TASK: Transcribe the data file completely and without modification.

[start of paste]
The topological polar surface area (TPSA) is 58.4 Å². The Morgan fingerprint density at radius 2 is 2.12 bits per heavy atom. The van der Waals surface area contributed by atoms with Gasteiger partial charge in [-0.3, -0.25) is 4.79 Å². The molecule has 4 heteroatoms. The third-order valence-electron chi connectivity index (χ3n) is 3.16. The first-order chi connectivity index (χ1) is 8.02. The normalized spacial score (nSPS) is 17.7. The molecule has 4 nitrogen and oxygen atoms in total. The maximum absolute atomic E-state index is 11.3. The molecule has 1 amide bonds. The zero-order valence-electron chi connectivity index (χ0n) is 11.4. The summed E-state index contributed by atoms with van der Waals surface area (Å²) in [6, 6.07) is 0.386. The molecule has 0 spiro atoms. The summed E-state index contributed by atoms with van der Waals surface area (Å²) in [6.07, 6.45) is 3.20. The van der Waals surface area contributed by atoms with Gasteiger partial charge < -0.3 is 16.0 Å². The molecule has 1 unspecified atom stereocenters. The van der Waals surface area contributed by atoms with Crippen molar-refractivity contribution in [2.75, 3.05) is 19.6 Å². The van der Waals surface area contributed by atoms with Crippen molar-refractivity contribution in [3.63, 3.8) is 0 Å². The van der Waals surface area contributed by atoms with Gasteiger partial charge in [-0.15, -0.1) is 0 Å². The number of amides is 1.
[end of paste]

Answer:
The topological polar surface area (TPSA) is 58.4 Å². The Morgan fingerprint density at radius 2 is 2.12 bits per heavy atom. The van der Waals surface area contributed by atoms with Gasteiger partial charge in [-0.3, -0.25) is 4.79 Å². The molecule has 4 heteroatoms. The third-order valence-electron chi connectivity index (χ3n) is 3.16. The first-order chi connectivity index (χ1) is 8.02. The normalized spacial score (nSPS) is 17.7. The molecule has 4 nitrogen and oxygen atoms in total. The maximum absolute atomic E-state index is 11.3. The molecule has 1 amide bonds. The zero-order valence-electron chi connectivity index (χ0n) is 11.4. The summed E-state index contributed by atoms with van der Waals surface area (Å²) in [6, 6.07) is 0.386. The molecule has 0 spiro atoms. The summed E-state index contributed by atoms with van der Waals surface area (Å²) in [6.07, 6.45) is 3.20. The van der Waals surface area contributed by atoms with Gasteiger partial charge < -0.3 is 16.0 Å². The molecule has 1 unspecified atom stereocenters. The van der Waals surface area contributed by atoms with Crippen molar-refractivity contribution in [2.75, 3.05) is 19.6 Å². The van der Waals surface area contributed by atoms with Crippen molar-refractivity contribution in [3.63, 3.8) is 0 Å². The van der Waals surface area contributed by atoms with Gasteiger partial charge in [-0.15, -0.1) is 0 Å². The number of amides is 1.